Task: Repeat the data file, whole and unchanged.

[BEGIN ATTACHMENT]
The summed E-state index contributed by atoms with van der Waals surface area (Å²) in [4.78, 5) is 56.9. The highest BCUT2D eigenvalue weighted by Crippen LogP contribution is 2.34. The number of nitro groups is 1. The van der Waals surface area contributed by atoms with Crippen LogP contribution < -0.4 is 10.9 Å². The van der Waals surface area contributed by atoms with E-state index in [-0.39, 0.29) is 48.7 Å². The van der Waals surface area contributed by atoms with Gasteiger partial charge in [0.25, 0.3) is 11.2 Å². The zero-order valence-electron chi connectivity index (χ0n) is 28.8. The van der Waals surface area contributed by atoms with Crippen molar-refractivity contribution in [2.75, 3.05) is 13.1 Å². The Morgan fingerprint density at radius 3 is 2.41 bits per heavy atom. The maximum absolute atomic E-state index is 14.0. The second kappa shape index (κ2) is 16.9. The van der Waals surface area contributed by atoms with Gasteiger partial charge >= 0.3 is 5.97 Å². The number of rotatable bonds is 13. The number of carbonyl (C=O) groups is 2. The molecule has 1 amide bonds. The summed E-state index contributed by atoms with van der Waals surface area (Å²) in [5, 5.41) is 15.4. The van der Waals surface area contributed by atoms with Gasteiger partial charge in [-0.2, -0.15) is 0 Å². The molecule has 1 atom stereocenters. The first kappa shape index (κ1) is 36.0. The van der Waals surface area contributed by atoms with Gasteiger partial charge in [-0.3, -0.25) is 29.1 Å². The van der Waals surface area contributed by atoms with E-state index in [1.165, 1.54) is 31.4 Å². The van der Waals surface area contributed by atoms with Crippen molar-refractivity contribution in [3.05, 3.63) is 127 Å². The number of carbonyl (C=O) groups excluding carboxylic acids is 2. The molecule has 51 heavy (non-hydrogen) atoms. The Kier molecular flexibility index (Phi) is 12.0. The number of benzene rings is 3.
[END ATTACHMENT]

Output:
The summed E-state index contributed by atoms with van der Waals surface area (Å²) in [4.78, 5) is 56.9. The highest BCUT2D eigenvalue weighted by Crippen LogP contribution is 2.34. The number of nitro groups is 1. The van der Waals surface area contributed by atoms with Crippen LogP contribution < -0.4 is 10.9 Å². The van der Waals surface area contributed by atoms with E-state index in [-0.39, 0.29) is 48.7 Å². The van der Waals surface area contributed by atoms with Gasteiger partial charge in [0.25, 0.3) is 11.2 Å². The zero-order valence-electron chi connectivity index (χ0n) is 28.8. The van der Waals surface area contributed by atoms with Crippen molar-refractivity contribution in [2.75, 3.05) is 13.1 Å². The Morgan fingerprint density at radius 3 is 2.41 bits per heavy atom. The maximum absolute atomic E-state index is 14.0. The second kappa shape index (κ2) is 16.9. The van der Waals surface area contributed by atoms with Gasteiger partial charge >= 0.3 is 5.97 Å². The number of rotatable bonds is 13. The number of carbonyl (C=O) groups is 2. The molecule has 1 amide bonds. The summed E-state index contributed by atoms with van der Waals surface area (Å²) in [5, 5.41) is 15.4. The van der Waals surface area contributed by atoms with Gasteiger partial charge in [-0.2, -0.15) is 0 Å². The molecule has 1 atom stereocenters. The first kappa shape index (κ1) is 36.0. The van der Waals surface area contributed by atoms with Gasteiger partial charge in [-0.3, -0.25) is 29.1 Å². The van der Waals surface area contributed by atoms with E-state index in [1.165, 1.54) is 31.4 Å². The van der Waals surface area contributed by atoms with Crippen molar-refractivity contribution in [3.05, 3.63) is 127 Å². The number of carbonyl (C=O) groups excluding carboxylic acids is 2. The molecule has 51 heavy (non-hydrogen) atoms. The Kier molecular flexibility index (Phi) is 12.0. The number of benzene rings is 3.